Nick

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10 years, 346 days

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I agree that my knowledge of other programming languages is hindering my understanding of Maple, primarily because they embody different paradigms.  I suppose learning to program in Maple is the next big step.  Is there anywhere where I can find examples of fully fleshed out programs?

I own the Introductory and advanced programming guides linked above and have looked through them pretty extensively.  Unfortunately, while they cover an extensive array of topics, they are a bit short on details, often neglecting detailed explanations as well as larger examples that show how all the concepts fit together into the puzzle.  Is there another resource available that I can reference besides Google?

With regards to program structure:

Should I basically put the entire thing inside a module and declare most of my structures to be local.  Then I can pass these structures into the many procedures that I intend to call.  Or is it appropriate to use global variables?  I understand in many languages that this latter technique is often highly discouraged.

I want to clarify that this is not a school assignment; it is for research purposes.  I can solve the problem any way I like. With that out of the way, let's continue.

I imagine that an ODE solver would solve the problem for me; however, I am a little wary to use such a tool.  My hesitation arises because I am very new to Maple.  I have a feeling that by using the more complex tools that Maple offers, I may come to a point where I need to access data that Maple stored but be unable to figure out how to do so.  If I write everything on my own, I can guarantee I will know the inner-workings on the program and will be able to change them in the future.

Can you clarify exactly how this tool functions and whether or not it would restrict the flexibility I have with the program?

I want to clarify that this is not a school assignment; it is for research purposes.  I can solve the problem any way I like. With that out of the way, let's continue.

I imagine that an ODE solver would solve the problem for me; however, I am a little wary to use such a tool.  My hesitation arises because I am very new to Maple.  I have a feeling that by using the more complex tools that Maple offers, I may come to a point where I need to access data that Maple stored but be unable to figure out how to do so.  If I write everything on my own, I can guarantee I will know the inner-workings on the program and will be able to change them in the future.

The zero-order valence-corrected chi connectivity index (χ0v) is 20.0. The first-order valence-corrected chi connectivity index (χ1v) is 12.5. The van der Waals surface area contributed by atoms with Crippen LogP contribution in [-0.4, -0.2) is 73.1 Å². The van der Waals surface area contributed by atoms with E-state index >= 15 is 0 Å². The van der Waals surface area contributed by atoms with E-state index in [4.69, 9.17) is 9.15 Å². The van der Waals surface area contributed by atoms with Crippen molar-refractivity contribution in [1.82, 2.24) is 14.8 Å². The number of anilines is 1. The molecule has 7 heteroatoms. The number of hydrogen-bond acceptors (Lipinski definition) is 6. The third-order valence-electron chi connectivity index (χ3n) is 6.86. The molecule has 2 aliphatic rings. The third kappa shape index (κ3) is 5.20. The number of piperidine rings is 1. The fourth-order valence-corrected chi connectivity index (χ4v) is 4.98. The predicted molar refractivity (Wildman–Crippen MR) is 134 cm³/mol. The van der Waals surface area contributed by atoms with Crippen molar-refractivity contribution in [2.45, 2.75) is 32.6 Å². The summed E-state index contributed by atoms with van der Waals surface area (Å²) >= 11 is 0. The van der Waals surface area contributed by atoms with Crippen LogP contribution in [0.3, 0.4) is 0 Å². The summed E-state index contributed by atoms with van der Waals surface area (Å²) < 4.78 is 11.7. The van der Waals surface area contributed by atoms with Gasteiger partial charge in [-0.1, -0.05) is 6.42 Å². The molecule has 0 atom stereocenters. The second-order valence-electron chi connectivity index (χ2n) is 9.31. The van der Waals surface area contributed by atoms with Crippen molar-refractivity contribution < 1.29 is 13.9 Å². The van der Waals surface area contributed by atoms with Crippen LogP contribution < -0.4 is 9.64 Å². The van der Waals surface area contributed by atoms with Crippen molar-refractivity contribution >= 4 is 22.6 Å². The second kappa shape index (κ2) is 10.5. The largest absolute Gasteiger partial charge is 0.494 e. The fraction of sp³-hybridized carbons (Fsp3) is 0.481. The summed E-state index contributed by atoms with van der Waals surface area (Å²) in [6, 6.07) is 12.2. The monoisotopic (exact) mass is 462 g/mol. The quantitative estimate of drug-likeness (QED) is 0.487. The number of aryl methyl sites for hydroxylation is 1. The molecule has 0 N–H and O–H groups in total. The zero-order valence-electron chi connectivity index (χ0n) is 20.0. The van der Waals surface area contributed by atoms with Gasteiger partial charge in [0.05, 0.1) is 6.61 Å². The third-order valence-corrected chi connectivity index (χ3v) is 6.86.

Can you clarify exactly how this tool functions and whether or not it would restrict the flexibility I have with the program?

Thank you very much for the advice.  I will write back with that information as soon as possible.  I am simply waiting for my Professor to come into office.

Thank you very much for the advice.  I will write back with that information as soon as possible.  I am simply waiting for my Professor to come into office.

That makes sense.  Thank you.

I guess I have two more questions now.

Since I will only know the values of the first vector when the program starts, how can I tell the computer that this list will contain 120 vectors and that the values of the last 119 values are undefined when the list is created?  In essence, I won't be typing out

velocities := [[1,2,3],[2,3,4],[4,3,2]...(to 120)];

Additionally, how can I access the individual x,y, and z components of each vector in my list.

To try to better understand this problem, I create a vector that was NOT in a list.

Velocities := Vector[1,3,6];

I then tried to change the first component of the vector like one might with a list by saying

Velocities[1] := 4;

This didn't seem to do anything.

Do you think that it would be easier to simply use a list of lists?  I only need to be able to do two things with this list: I need to select and change individual components of each sublist inside the list, and I need to perform a few advanced calculus functions on these lists.  What data structure do you think would best suit my needs?

Thank you again 

EDIT:  I was looking online a bit more and noticed that lists are ordered.  This is definitely not a property that I want my data structure to have.  Should such an attribute deter me from leaning towards the list data structure?

That makes sense.  Thank you.

I guess I have two more questions now.

Since I will only know the values of the first vector when the program starts, how can I tell the computer that this list will contain 120 vectors and that the values of the last 119 values are undefined when the list is created?  In essence, I won't be typing out

velocities := [[1,2,3],[2,3,4],[4,3,2]...(to 120)];

Additionally, how can I access the individual x,y, and z components of each vector in my list.

To try to better understand this problem, I create a vector that was NOT in a list.

Velocities := Vector[1,3,6];

I then tried to change the first component of the vector like one might with a list by saying

Velocities[1] := 4;

This didn't seem to do anything.

Do you think that it would be easier to simply use a list of lists?  I only need to be able to do two things with this list: I need to select and change individual components of each sublist inside the list, and I need to perform a few advanced calculus functions on these lists.  What data structure do you think would best suit my needs?

Thank you again 

EDIT:  I was looking online a bit more and noticed that lists are ordered.  This is definitely not a property that I want my data structure to have.  Should such an attribute deter me from leaning towards the list data structure?

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